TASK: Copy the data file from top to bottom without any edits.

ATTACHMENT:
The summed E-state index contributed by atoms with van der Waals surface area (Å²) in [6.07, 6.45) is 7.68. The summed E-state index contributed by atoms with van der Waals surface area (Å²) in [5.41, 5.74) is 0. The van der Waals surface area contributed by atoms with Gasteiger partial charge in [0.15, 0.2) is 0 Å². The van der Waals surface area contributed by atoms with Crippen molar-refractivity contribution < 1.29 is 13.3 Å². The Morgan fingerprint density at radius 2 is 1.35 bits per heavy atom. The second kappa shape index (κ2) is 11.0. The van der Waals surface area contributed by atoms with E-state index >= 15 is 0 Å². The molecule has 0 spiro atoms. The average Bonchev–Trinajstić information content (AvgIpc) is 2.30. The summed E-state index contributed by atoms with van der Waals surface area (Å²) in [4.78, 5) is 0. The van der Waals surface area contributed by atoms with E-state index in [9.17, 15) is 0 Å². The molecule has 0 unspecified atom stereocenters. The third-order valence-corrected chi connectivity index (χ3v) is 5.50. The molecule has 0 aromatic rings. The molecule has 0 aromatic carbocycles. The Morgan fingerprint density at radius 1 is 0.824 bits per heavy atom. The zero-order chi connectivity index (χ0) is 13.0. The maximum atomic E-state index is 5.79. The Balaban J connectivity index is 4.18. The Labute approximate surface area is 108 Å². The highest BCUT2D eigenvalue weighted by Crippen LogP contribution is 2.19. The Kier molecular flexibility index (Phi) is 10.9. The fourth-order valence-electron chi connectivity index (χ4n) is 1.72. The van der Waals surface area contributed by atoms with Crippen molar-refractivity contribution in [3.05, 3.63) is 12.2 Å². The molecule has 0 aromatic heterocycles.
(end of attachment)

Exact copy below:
The summed E-state index contributed by atoms with van der Waals surface area (Å²) in [6.07, 6.45) is 7.68. The summed E-state index contributed by atoms with van der Waals surface area (Å²) in [5.41, 5.74) is 0. The van der Waals surface area contributed by atoms with Gasteiger partial charge in [0.15, 0.2) is 0 Å². The van der Waals surface area contributed by atoms with Crippen molar-refractivity contribution < 1.29 is 13.3 Å². The Morgan fingerprint density at radius 2 is 1.35 bits per heavy atom. The second kappa shape index (κ2) is 11.0. The van der Waals surface area contributed by atoms with E-state index >= 15 is 0 Å². The molecule has 0 spiro atoms. The average Bonchev–Trinajstić information content (AvgIpc) is 2.30. The summed E-state index contributed by atoms with van der Waals surface area (Å²) in [4.78, 5) is 0. The van der Waals surface area contributed by atoms with E-state index in [9.17, 15) is 0 Å². The molecule has 0 unspecified atom stereocenters. The third-order valence-corrected chi connectivity index (χ3v) is 5.50. The molecule has 0 aromatic rings. The molecule has 0 aromatic carbocycles. The Morgan fingerprint density at radius 1 is 0.824 bits per heavy atom. The zero-order chi connectivity index (χ0) is 13.0. The maximum atomic E-state index is 5.79. The Balaban J connectivity index is 4.18. The Labute approximate surface area is 108 Å². The highest BCUT2D eigenvalue weighted by Crippen LogP contribution is 2.19. The Kier molecular flexibility index (Phi) is 10.9. The fourth-order valence-electron chi connectivity index (χ4n) is 1.72. The van der Waals surface area contributed by atoms with Crippen molar-refractivity contribution in [3.05, 3.63) is 12.2 Å². The molecule has 0 aromatic heterocycles.